"The Rev. Rose Edington is tired of seeing history disappear. Edington, 64, has thrown her support behind those who are clamoring for West Side Elementary to be renamed in honor of the late Mary C. Snow, a prominent African-American educator.
If school officials don't go along, Edington said it would be another example of a prominent African-American being lost in history."
In 1959, Richard Loving, who was white, and his wife, Mildred, of African American and Native American descent, were arrested for marrying. They took it to the Supreme Court - where they changed history.
"Toussaint was born as a slave of the Bérard family in Saint-Domingue, the French western district of the island of Hispaniola.... In 1787, as political conditions on the island deteriorated, Jean-Jacques Bérard, who had inherited his father's estate, left Saint Domingue for New York, accompanied by his wife, Pierre Toussaint, and four other slaves...."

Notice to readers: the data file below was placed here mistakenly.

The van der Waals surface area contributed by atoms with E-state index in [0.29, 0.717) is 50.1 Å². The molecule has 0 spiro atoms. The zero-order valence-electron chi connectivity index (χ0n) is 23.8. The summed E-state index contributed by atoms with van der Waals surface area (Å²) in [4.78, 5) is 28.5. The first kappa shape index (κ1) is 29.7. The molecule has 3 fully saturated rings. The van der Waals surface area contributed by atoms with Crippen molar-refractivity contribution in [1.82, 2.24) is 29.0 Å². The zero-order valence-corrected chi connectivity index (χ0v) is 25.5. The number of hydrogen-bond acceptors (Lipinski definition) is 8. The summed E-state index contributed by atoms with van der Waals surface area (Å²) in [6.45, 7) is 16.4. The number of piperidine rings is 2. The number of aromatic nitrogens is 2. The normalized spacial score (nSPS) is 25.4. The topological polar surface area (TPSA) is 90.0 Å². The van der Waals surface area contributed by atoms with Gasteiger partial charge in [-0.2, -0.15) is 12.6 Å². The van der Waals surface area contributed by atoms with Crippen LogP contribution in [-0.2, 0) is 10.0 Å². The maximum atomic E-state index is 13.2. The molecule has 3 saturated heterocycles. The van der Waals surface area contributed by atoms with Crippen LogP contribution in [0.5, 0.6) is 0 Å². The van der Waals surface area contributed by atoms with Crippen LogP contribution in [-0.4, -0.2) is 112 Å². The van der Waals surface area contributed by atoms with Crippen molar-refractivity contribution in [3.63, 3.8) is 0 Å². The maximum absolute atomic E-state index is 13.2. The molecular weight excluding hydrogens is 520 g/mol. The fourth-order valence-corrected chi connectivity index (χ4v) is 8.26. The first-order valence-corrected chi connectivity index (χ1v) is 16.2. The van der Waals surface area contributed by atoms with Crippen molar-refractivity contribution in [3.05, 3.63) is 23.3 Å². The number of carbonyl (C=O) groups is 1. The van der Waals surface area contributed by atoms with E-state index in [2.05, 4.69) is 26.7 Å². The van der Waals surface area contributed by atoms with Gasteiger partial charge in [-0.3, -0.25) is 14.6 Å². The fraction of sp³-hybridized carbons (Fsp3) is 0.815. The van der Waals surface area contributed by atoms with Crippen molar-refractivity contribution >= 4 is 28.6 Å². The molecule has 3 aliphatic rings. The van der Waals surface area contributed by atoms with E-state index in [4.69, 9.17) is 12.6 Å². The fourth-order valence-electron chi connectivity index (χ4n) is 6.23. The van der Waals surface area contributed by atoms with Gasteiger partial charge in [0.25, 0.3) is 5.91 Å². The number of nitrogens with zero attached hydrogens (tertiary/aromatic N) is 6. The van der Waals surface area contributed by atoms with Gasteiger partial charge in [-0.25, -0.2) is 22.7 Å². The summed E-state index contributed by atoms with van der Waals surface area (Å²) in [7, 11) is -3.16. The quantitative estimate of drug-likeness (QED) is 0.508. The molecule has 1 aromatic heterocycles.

"On Jan. 24, 1956, a major publication, Look magazine published an article in which two white men from Mississippi, confessed to brutally murdering 14-year-old Emmett Till, a Black teen from Chicago who was visiting family in Mississippi."
James’s personal and artistic journey has a lot to teach us about the shifting politics of race, class and feminist politics over the course of the last half century. Kenyon Farrow explores the late icon’s history.
WASHINGTON -- Thomas Jefferson wrote "all men are created equal" to declare U.S. independence from Britain, yet he was also a lifelong slave owner who freed only nine of his more than 600 slaves during his lifetime.